TV puppeteer Shari Lewis and publisher Jeremy Tarcher share one of the most liberated—if unopen—marriages in Hollywood. Jeremy says flat out, “I would vote for her for President,” and a lot of primarily presuffrage fans of her woolly-headed hero Lamb Chop would probably agree. In the meantime, they make a public display of their love and esteem by holding hands like kids—after nearly 19 years of wedlock.
It was Tarcher, now 44, who put together Shari’s first network children’s show for NBC in 1960 (she’s won five Emmys over the years) and collaborated with her on writing episodes for the likes of Star Trek. While Lewis, 42, is the star of her latest effort, The Shari Show, a monthly afternoon special on NBC’s five owned stations, Jeremy oversees production and scripts. He’s also published two of the 14 books bearing her byline. “One of the reasons there are no ego conflicts between us,” figures Tarcher, “is that we are in large part responsible for whatever success the other has had.” But once she landed on the network 16 years ago, Tarcher decided, “I had sold my sole star, and I didn’t think it was healthy for our marriage to be her manager or producer. It’s unwise to have all your ambitions directed toward one essential activity. I didn’t want us to become monomaniacs,” he explains. “Now we have two centers—hers and mine.”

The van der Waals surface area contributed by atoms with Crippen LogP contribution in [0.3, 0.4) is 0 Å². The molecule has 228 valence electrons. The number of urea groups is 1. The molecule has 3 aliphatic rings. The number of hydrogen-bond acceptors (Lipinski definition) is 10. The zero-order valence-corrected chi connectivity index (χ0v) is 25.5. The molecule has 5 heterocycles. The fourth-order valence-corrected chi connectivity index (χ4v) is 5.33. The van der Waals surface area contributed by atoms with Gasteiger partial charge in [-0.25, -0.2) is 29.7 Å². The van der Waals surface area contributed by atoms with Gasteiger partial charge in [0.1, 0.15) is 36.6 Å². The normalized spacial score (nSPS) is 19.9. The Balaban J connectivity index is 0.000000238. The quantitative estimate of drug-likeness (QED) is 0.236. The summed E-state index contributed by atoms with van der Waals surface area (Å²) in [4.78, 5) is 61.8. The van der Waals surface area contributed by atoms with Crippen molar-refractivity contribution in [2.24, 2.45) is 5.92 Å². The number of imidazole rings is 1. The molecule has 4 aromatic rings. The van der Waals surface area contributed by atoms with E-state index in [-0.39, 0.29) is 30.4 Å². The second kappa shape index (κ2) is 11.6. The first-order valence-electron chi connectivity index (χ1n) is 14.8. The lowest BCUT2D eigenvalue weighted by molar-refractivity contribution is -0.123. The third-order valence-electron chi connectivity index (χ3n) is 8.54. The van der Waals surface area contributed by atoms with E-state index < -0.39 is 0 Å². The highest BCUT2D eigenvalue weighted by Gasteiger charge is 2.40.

His is the Sunset Boulevard office where J.P. Tarcher, Inc. is becoming the most profitable publisher on the West Coast, reaping royalties from such books as Joan Rivers’ Having a Baby Can Be a Scream. He has had best-sellers like the Mother Earth plant books, but some other titles like The Celebrity Kosher Cookbook would strain anyone’s schlock-absorbers.